PhD position in "Uncertainty quantification in multiscale materials modeling" at Karlsruhe Institute of Technology, Karlsruhe, Germany

Open PhD position "Uncertainty quantification in multiscale materials modeling" (for 3 years, 75% salary level E13, starting in October 2023 or later)

Uncertainty quantification has been adopted for single-scale methods such as density functional theory (DFT), force field methods and coarse-grained modeling. These methods, although widely applied, are still no black-box methods. Their successful application still requires a very good knowledge of their strengths and shortcomings. Moreover, combining these methods raises the question about propagation of uncertainty across the time and length scales.

Application 1 (in project "Friction at solid--liquid interfaces"): Quantities obtained from molecular dynamics (MD) simulations fluctuate naturally because of thermal effects. A key aspect of our continuum-coupling scheme will therefore be to disentangle thermal fluctuations from uncertainties. Methods for local and global sensitivity analysis have to be developed to determine and discriminate the errors caused by the MD simulations. This requires the development of a machine learning (ML) regression scheme that predicts amplitudes of thermal fluctuations, e.g. of the stress tensor, in addition to mean values as well as their respective uncertainties for active learning scenarios. With these amplitudes, the continuum solver will be extended to incorporate these fluctuations. This requires a reformulation of the height-averaged continuum equation, starting from fluctuating hydrodynamics. A key challenge here will be the analytical computation of statistical fluctuations of the averaged field that needs to fulfil some form of fluctuation-dissipation theorem.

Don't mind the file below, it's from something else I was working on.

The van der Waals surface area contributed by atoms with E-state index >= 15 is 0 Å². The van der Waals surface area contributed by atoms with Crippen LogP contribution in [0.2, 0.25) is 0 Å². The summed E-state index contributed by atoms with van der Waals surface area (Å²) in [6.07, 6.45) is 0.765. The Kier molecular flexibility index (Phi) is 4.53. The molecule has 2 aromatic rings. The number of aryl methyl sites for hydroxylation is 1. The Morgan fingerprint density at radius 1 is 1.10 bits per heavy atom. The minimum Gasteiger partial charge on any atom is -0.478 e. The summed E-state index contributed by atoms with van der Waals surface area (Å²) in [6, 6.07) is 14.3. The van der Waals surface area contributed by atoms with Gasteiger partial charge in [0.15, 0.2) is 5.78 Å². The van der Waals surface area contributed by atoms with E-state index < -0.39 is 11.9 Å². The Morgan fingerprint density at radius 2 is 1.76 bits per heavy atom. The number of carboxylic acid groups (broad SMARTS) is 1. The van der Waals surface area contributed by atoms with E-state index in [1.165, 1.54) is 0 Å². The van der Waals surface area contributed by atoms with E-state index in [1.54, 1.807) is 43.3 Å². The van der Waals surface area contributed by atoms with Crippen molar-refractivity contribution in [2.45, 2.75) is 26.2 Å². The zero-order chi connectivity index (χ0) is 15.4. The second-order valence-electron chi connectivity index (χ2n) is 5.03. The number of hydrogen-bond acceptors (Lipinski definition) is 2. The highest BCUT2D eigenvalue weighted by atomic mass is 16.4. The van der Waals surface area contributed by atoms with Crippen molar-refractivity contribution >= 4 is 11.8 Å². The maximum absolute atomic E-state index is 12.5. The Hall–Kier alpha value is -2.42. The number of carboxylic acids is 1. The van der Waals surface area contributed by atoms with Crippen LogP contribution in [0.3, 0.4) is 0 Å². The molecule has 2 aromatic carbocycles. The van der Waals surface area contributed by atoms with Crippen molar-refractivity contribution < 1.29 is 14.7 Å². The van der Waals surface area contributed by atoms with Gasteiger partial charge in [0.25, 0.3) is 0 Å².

Application 2 (in project "Single-site catalysis in porous materials"): Reaction and diffusion rates, computed by either DFT or machine learning force fields, contain uncertainties of various kinds that are propagated through the kinetic Monte Carlo (KMC) simulation. Especially when two or more KMC rates are produced using a common method and input data that may result in error cancellation or accumulation. The effects of such correlated uncertainties will be investigated using global sensitivity analysis. This will make possible to identify the critical uncertainties in the most influential rates determining the kinetic pathway. We will analyze the uncertainties affecting the predicted effect of confinement, as well as uncertainties arising from the DFT calculations.

Courses: mathematics, physics, computational science, materials science

Requirements: Knowledge or experience in at least one of these methodological fields will be an advantage for the candidate: mathematical modeling, machine learning / statistical modeling, and uncertainty quantification.

Partners: This thesis will be carried out in the framework of the interdisciplinary Research Training Group 2450 "Tailored Scale-Bridging Approaches to Computational Nanoscience" in close collaboration with partner PhD students within the training group.


Dr. Ivan Kondov,